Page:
The Jerusalem Quandary

Alan Caruba
Issue CCI - July 26, 2009
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I have often wondered why it is such a tiny nation as Israel commands so much news coverage. Having declared its sovereignty in 1948, it is now just over sixty years old.

David Ben-Gurion went on the radio and said, “Two thousand years of wandering have come to an end.”
The name, Israel, means “he who wrestles with God.” The wandering began after the Jews had lived in Israel for over a thousand years, after the Romans destroyed the Second Temple and drove them out in 70 AD.
Israel has fought and won wars intended to annihilate it. Zionism, a new Jewish state, began as the dream in the late 1800s among European and Russian Jews seeking to escape anti-Semitism. It became a place of refuge for Holocaust survivors in the late 1940s and for Jews who were forced to flee Middle Eastern nations.
For a relatively new nation, it has held the attention of the world from the day it was reborn in the sweat and blood of Jews seeking a place where being Jewish was normal, accepted, unexceptional.
To gain an extraordinary insight, I recommend you read Rich Cohen’s Israel is Real: An Obsessive Quest to Understand the Jewish Nation and its History ($26.00, Farrar, Straus and Giroux), possibly one of the best books I have read in decades about the astonishing history of Israel from its earliest to the present times. It is filled with stories of the people who built the First Temple and, after the destruction of the Second Temple, as Cohen says, “turned the Temple into a book”, praying for the next two millennia, “Next year in Jerusalem.”
The real Jews and real Israel are obscured by the hatred attached to them by their Muslim enemies and other antagonists, but there are many who now refer to themselves as Christian Zionists because to be a Zionist is to advocate a land for the Jews. As Cohen puts it, to be Christian is to be Jewish without actually being Jewish.
The quandary of Jerusalem is that three major religions lay claim to it. To the Jews, to the Christians, and to the Muslims, Jerusalem is considered holy, but its long history has been a litany of bloodletting as claimants sought to legitimatize their faiths with its possession.
What the original Zionists discovered was that Israel, called Palestine at the time because of the British mandate over it, was not “a land without people for a people without a land” or that its history ended after the Jews were driven out by the Romans to  become the Diaspora living among other nations.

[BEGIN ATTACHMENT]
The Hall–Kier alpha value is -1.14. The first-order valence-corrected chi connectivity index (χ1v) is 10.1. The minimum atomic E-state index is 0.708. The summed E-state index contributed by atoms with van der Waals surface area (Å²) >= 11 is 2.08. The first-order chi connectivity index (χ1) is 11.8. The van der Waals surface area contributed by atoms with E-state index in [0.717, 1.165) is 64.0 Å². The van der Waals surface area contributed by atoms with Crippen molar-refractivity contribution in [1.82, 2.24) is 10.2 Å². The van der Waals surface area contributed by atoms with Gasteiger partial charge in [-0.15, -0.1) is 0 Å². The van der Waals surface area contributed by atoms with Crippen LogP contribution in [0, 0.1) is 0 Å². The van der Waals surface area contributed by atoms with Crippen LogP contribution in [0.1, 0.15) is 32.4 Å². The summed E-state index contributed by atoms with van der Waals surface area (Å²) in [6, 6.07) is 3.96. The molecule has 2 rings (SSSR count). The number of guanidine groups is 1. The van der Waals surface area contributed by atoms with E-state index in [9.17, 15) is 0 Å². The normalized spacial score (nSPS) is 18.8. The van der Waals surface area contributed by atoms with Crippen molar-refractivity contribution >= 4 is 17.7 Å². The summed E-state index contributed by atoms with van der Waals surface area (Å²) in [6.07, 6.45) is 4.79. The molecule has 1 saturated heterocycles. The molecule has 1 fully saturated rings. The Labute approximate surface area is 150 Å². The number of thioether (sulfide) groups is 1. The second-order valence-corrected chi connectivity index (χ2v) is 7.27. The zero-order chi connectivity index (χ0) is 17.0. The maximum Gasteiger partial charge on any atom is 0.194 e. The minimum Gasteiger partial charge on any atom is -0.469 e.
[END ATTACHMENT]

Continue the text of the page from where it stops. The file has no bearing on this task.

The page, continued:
As Cohen notes, “The Zionist ideology was beautiful, but for the pioneers to fulfill it, the Arabs could not exist.” They did, however, exist. The quandary, the conundrum of Jerusalem and of Israel is that the dynamics of demography, of birth statistics, put the existence of the Jewish state at risk. The Arabs were there. The Arabs are there.
The problem is exacerbated by the fact that the Arabs did not wish to yield an inch of the land in 1948 and do not wish to do so now. Many do not want a “two-state solution.” Some of them want what the Nazis called “the final solution.”
For the early pioneers of Israel, its reestablishment was a form of redemption. As one of its founding rabbis, Abraham Kook, expressed it, the purpose of the Jew is to bring the divine idea into the world. To bring this idea to fruition, to bring the Lord back into the lives of man, he said, the Jews must return to Zion. His son, Ziv Yeshiva Kook, called the Holocaust a “cruel divine operation needed to lift (the Jews) up to the land of Israel against their wills.”
The Holocaust, however, was more like the fulfillment of the hope of anti-Semites, the extermination of Jews from the Earth. It has something to do with the role Jews have played in relationship to the one God to whom three major faiths lay claim. The Jews are happy to share their God with others, but insist that some rules be obeyed in the process.
Jews living in America had already found their Zion, a place where Jews could live normal lives. At the turn of the century, Jewish immigrants overwhelmingly chose America, not Israel.

Before and since Israel’s founding, many made “aliyah” (return), and some fifteen percent of them are American-born. Since 1967, following a decisive war, more than two hundred Jewish settlements have been built in what are referred to as the territories. In 2005, seeking to exchange land for peace, Israelis were forced to leave Gaza. Israel did not get peace. It got rockets.
Until now, American Presidents have been friendly to Israel, but that has changed with President Barack Hussein Obama. His recent demands to stop the construction of twenty housing units in East Jerusalem are a rebuke to Israel’s very existence. Cohen notes that, “There are two hundred thousand Jews living on the West Bank—half of them in East Jerusalem, in neighborhoods (that) Israel insists it will keep in any peace deal.”

There will be no peace deal, and the Jews of Jerusalem and Israel will continue to lay claim to their nation. They have built a nation, but in doing so, they have transformed themselves, often in ways even they don’t like.
 The fly in the ointment is Iran’s development of a nuclear weapon and its constant threats to “wipe Israel off the map.”

The new generation of Iranians protesting in the streets has to hurry up and remove the evil mullahs and ayatollahs holding their ancient nation back from its full potential, from freedom. Israel cannot wait forever to end an atomic, existential threat. If it must, it will once again re-write the history of the Middle East.

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